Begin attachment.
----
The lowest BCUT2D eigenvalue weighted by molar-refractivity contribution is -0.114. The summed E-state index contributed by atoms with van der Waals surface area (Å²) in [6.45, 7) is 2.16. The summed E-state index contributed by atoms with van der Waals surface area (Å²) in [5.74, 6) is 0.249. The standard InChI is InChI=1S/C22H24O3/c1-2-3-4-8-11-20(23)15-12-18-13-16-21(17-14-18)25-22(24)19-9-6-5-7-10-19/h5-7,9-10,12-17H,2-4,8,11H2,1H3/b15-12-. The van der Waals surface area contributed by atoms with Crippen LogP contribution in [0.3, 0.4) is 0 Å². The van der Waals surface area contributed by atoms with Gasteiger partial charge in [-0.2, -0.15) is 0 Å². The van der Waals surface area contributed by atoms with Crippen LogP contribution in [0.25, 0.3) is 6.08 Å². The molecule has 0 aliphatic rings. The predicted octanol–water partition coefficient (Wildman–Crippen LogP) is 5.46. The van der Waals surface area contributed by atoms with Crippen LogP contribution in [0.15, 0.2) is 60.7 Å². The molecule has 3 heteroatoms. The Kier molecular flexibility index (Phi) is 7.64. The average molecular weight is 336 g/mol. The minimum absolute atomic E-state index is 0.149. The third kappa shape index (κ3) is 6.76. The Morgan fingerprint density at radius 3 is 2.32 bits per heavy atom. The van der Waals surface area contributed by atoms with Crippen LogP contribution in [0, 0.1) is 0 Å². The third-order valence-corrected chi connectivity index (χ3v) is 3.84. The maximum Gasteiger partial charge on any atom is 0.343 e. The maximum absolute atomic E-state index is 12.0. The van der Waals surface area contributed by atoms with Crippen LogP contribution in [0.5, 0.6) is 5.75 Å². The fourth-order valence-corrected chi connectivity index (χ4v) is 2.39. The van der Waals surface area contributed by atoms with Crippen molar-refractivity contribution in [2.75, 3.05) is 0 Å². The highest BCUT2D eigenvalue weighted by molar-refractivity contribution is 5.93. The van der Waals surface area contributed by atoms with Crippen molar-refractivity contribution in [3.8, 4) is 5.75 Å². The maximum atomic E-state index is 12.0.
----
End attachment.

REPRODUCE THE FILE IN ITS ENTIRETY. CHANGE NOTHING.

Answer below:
The lowest BCUT2D eigenvalue weighted by molar-refractivity contribution is -0.114. The summed E-state index contributed by atoms with van der Waals surface area (Å²) in [6.45, 7) is 2.16. The summed E-state index contributed by atoms with van der Waals surface area (Å²) in [5.74, 6) is 0.249. The standard InChI is InChI=1S/C22H24O3/c1-2-3-4-8-11-20(23)15-12-18-13-16-21(17-14-18)25-22(24)19-9-6-5-7-10-19/h5-7,9-10,12-17H,2-4,8,11H2,1H3/b15-12-. The van der Waals surface area contributed by atoms with Crippen LogP contribution in [0.3, 0.4) is 0 Å². The van der Waals surface area contributed by atoms with Gasteiger partial charge in [-0.2, -0.15) is 0 Å². The van der Waals surface area contributed by atoms with Crippen LogP contribution in [0.25, 0.3) is 6.08 Å². The molecule has 0 aliphatic rings. The predicted octanol–water partition coefficient (Wildman–Crippen LogP) is 5.46. The van der Waals surface area contributed by atoms with Crippen LogP contribution in [0.15, 0.2) is 60.7 Å². The molecule has 3 heteroatoms. The Kier molecular flexibility index (Phi) is 7.64. The average molecular weight is 336 g/mol. The minimum absolute atomic E-state index is 0.149. The third kappa shape index (κ3) is 6.76. The Morgan fingerprint density at radius 3 is 2.32 bits per heavy atom. The van der Waals surface area contributed by atoms with Crippen LogP contribution in [0, 0.1) is 0 Å². The third-order valence-corrected chi connectivity index (χ3v) is 3.84. The maximum Gasteiger partial charge on any atom is 0.343 e. The maximum absolute atomic E-state index is 12.0. The van der Waals surface area contributed by atoms with Crippen LogP contribution in [0.5, 0.6) is 5.75 Å². The fourth-order valence-corrected chi connectivity index (χ4v) is 2.39. The van der Waals surface area contributed by atoms with Crippen molar-refractivity contribution in [2.75, 3.05) is 0 Å². The highest BCUT2D eigenvalue weighted by molar-refractivity contribution is 5.93. The van der Waals surface area contributed by atoms with Crippen molar-refractivity contribution in [3.8, 4) is 5.75 Å². The maximum atomic E-state index is 12.0.